Thom Wall got the evening rolling with a teacup routine he developed at the Celebration Barn Theater. You’ve never had tea like this, though. Cups were flipped, balanced on his forehead supported by three spoons, and sugar cubes were stacked. This was not your Grandma’s tea!
Michael Karas’ routine held a bit of everything. He began with a ball routine that held a mashup of factory style tricks, traps, and body rolls from his head, arms, and neck. Michael knows his way around all of his props and displayed a beautiful array of multiplexes using a variety of ring sizes and colors that was wonderful to watch. His routines were calculated out in such a way that they stayed on beat with the songs that he’s using, which is an added treat to observe.
Thom was back with his mouth stick routine that won him Bronze at the 2014 IJA Individual Championships. This act features balancing and flipping both a bottle and a glass on a variety of mouth stick apparatuses. One of the most impressive balancing feats included stacking 6 wine glasses while balancing them on a dagger that was held in his mouth. The highlight of Thom’s routine was both shocking and awe inspiring; he balanced a balloon on a dagger with a candelabra on top, and then the balloon bursts and the candelabra falls perfectly onto the dagger as if the balloon had never been there, showing that Thom has become a master of modern vaudeville.
Chloe Sommers Walier brought a small sample of her unique bottle walking routine, where she walks in sparkling high heels across the tops of bottles. Though the routine was short, it was quite impressive and Chloe’s bright personality continued to shine as she scooped up her bottles and playfully exited the stage.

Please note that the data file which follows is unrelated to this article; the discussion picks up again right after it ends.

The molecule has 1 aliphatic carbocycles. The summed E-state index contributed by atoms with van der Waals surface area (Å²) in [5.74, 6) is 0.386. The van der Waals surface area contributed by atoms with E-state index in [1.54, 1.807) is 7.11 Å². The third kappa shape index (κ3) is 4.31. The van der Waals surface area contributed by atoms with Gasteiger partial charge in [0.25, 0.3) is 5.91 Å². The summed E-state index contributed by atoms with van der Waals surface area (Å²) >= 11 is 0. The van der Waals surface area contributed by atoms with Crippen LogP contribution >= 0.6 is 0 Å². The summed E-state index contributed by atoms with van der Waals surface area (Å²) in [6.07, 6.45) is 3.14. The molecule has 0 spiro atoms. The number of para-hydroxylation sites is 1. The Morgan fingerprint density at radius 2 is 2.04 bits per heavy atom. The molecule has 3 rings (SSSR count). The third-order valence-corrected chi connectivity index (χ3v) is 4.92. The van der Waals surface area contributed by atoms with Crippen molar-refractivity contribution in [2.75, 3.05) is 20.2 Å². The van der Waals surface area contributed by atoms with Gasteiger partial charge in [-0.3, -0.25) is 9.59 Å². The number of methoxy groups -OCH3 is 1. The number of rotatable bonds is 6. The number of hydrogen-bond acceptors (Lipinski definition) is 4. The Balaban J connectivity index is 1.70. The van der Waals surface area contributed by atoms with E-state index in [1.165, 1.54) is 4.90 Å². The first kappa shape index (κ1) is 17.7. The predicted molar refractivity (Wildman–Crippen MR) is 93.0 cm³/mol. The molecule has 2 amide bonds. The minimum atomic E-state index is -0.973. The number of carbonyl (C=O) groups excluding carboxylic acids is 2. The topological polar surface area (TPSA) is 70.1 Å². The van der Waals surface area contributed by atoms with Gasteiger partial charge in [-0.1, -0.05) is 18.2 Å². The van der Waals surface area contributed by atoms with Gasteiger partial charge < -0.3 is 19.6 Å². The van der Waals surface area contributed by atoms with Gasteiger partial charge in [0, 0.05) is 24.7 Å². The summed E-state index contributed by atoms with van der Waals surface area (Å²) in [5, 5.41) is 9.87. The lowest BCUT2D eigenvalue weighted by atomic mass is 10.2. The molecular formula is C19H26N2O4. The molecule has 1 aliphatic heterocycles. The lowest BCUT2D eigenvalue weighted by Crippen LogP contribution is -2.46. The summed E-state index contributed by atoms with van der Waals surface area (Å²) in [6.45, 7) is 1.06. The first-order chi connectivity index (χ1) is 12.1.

The evening’s headlining act was Jacob Sharpe, who made you think that he was born with juggling props in his hands. Jacob swept around the stage juggling 4 balls which held multiplexes with claw removals, arm stalls, and a 3 ball multiplex backcross. During his ball routine, he brought out the classic juggling apple (insert juggler groan). No, it’s not what you think – performers get hungry, too, people! Jacob ate part of the apple calmly and then tossed it to an audience member for safe keeping. He then preceded to do a 6 ball half shower, and wowed with an 8 ball cascade. The audience got to hear a rendition of ‘Tomorrow’ by Jacob, from the musical ‘Annie.’ To wrap up the evening, he broke out the diabolos and rocked the stage with his unique flowing style. There were behind the leg catches, wraps that twisted the diabolo around his legs and torso, and tricks where the diabolo sticks seemed to chase after each other to contain the diabolo. 4 diabolos brought a great deal of applause, but uproarious applause came from his 4 up pirouette with the diabolos and closed the show for the evening.
This was my 3rd year attending the St. Louis Jugglefest and was one of the best years. A few tips for attending this festival:
- Talk to people. This is one of the most engaging group of jugglers and everyone is happy to help and give suggestions on a place to grab food.
- Take a workshop. St. Louis had some amazing people leading workshops.
- They always have peanut butter & jelly sandwich supplies for everyone. It’s St. Louis’ unique gym feature.